The irony is that universities are now cooperating in the re-creation of a central body analogous to the Council for National Academic Awards but more dirigiste and embracing all universities. The CNAA was swept away in 1993 at the insistence of the new universities, which saw it as incompatible with their new autonomy. Real universities did not have to be under central tutelage. The CNAA's Royal Charter was returned to the Privy Council.
This now seems a pity. The CNAA may have been irritating, but it could have evolved into an accrediting agency. Its approach, which was to validate and accredit what institutions themselves wanted to do, fostered diversity and sanctioned innovation while providing the public with a kite-mark of quality. CNAA, unlike QAA, was not about requiring "compliance" to centrally devised codes of practice, qualifications frameworks, standards benchmarks and programme templates.
What is happening in higher education now is a further tightening of state control of higher education, which has been growing for 40 years. The form it takes this time is another example of the government's attempt at branding Britain. Higher education is to become a standardised product that can be sold round the world, as further and higher education minister Baronness Blackstone and the revamped Education and Training Exports Group will be doing in Brazil next week (page 7).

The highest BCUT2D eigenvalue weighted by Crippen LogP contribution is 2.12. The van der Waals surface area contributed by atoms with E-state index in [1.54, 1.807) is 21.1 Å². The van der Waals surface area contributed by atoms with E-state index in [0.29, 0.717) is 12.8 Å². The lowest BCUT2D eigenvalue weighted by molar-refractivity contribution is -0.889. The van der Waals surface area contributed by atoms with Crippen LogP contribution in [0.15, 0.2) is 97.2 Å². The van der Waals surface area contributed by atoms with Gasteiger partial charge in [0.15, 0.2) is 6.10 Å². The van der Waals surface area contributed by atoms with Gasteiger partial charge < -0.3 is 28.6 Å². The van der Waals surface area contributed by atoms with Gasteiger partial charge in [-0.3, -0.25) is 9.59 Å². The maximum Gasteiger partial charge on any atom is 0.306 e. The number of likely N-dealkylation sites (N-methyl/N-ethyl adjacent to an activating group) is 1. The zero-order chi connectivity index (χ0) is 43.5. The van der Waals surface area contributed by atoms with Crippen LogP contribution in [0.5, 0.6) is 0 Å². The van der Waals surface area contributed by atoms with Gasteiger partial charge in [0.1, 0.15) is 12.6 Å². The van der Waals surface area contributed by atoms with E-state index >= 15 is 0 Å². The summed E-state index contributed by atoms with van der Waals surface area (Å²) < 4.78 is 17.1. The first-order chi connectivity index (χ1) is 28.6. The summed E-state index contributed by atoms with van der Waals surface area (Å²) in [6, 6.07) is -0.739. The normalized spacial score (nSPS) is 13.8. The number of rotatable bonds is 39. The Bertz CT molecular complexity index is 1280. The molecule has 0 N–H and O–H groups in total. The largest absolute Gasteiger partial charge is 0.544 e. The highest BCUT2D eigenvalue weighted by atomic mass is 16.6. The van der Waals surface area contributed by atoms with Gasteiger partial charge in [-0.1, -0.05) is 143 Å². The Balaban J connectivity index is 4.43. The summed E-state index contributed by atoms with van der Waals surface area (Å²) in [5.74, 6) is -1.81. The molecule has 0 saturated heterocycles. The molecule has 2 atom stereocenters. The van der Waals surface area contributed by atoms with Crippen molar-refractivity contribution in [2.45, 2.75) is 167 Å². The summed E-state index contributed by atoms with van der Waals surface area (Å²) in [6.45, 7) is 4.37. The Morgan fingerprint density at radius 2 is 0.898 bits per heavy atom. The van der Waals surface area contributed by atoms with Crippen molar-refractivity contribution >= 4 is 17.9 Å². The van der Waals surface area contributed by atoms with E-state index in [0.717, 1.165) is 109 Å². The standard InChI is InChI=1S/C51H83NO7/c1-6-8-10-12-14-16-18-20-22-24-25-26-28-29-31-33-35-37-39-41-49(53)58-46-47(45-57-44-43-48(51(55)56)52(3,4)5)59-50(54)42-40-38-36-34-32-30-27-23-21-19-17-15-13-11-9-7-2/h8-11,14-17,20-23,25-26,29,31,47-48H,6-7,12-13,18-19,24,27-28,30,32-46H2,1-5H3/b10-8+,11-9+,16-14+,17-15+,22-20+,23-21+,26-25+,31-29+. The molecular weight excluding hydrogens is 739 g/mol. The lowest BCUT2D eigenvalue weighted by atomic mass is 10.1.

It is ironic that the European government that most favours a United States-style entrepreneurial economy, is turning its back on the lessons to be learnt from the diverse higher education system that underpins that economy. They are trying instead to underpin a US-style economy with a European, even Napleonic, higher education system - just as such systems are being stretched to destruction in Europe.
It is one thing to try to ensure that minimum standards are maintained. It is another to impose detailed regulations on high-quality institutions with well-established international brand images of their own. The risk to creativity and quality of enforced compliance to lowest common denominators is too great.